Private lenders typically require you to have a high credit score and meet a specific income threshold, which can make it difficult to refinance your student loan.

While eligibility requirements vary lender by lender, in general, you must have a stable job, a completed degree, a credit score of 650 or above, and maintain a debt-to-income ratio of less than 50%.

More: What credit score do I need to refinance my student loans?

If you refinance your federal student loans, you are no longer eligible for Public Service Loan Forgiveness (PSLF), which is accessible to borrowers who work for the government or non-profit employer. This includes teachers, firefighters, first responders, nurses, military members, and other public service workers.

More: What is student loan forgiveness?

If you have federal student loans, you might be eligible to enroll in an income-driven repayment plan, which bases your monthly payments on a percentage of your earnings. These plans are designed to make your payments more manageable as your income changes.

If you choose to refinance a federal loan into a new private loan, you will no longer have access to this alternative, as private student lenders do not offer income-based repayment plans.

More: Pros and cons of an income-driven repayment plan.

Most federal student loans offer a six-month grace period after graduation before you are required to begin making loan payments. However, if you opt to refinance your federal student loans immediately after graduation, you will forfeit this grace period and must begin making payments right away.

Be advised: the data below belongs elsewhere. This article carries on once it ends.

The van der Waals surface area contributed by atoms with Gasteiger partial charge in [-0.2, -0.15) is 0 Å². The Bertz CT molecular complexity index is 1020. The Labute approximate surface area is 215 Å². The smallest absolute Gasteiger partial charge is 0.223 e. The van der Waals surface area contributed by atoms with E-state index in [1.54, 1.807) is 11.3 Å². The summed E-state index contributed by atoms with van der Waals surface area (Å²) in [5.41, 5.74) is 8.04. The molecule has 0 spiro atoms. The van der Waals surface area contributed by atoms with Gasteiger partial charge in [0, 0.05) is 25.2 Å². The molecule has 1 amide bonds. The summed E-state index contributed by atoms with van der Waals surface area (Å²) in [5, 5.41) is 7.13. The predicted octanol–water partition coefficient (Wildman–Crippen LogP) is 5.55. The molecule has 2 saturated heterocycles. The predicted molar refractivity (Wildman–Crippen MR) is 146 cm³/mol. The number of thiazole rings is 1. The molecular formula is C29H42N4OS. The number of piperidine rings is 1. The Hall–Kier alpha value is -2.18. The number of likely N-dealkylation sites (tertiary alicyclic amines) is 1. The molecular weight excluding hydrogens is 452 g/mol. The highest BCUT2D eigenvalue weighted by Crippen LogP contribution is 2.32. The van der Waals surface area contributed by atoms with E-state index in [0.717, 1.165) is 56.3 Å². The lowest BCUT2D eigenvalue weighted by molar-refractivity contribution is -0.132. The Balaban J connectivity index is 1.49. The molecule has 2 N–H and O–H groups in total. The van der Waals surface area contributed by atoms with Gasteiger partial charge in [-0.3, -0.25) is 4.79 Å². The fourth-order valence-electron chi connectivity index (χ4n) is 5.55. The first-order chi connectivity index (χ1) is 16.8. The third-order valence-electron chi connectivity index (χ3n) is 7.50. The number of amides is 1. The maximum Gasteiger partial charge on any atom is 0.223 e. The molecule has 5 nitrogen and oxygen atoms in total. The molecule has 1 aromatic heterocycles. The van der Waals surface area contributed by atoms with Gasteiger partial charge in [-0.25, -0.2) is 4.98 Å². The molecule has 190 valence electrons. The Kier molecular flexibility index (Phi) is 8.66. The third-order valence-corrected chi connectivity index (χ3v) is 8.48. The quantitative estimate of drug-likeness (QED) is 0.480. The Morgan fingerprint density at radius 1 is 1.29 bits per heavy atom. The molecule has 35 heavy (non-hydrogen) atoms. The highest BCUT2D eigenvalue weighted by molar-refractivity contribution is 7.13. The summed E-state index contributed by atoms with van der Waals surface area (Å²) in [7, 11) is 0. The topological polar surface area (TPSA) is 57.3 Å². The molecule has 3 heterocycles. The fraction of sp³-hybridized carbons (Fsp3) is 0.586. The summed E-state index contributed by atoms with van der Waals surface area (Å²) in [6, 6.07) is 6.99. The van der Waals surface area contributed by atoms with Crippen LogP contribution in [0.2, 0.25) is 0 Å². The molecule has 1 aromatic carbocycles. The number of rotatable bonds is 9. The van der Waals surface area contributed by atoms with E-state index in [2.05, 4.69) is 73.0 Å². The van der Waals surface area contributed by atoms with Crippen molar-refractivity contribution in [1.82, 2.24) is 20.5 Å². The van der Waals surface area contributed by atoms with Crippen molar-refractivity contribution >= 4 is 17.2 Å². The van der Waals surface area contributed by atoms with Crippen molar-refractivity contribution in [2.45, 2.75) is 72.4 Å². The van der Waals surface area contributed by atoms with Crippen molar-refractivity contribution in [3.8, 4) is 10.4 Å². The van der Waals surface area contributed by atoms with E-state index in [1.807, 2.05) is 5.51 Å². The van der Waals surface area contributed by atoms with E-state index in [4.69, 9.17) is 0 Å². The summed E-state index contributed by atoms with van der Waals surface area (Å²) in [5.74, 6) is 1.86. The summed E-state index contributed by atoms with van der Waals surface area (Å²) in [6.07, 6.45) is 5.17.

More: What is a student loan grace period?

Student Loan Refinancing in Four Steps

Step 1: Do your research
First, determine if refinancing is right for you. Consider the type of loan you currently have (federal vs private), your current interest rate, credit score, and financial situation. If you don't plan on utilizing any federal student loan benefits (or have a private student loan), refinancing is an easy way to get out of debt sooner and possibly reduce your monthly payments.
Step 2: Compare rates
If you determine that you want to refinance, start by comparing rates. Sparrow's free search engine allows you to compare pre-qualified rates from multiple lenders, without impacting your credit score. We'll help you compare interest rates, repayment terms, and other loan features. Once you've found the right loan, we'll bring you to the lender's website to complete the process.
Step 3: Complete the application
After selecting a lender, you will need to complete an official loan application. This typically triggers a hard credit check, which gives the lender access to your complete credit report and may temporarily impact your credit score. As part of the application process, you may be required to provide and verify personal, financial, and employment information.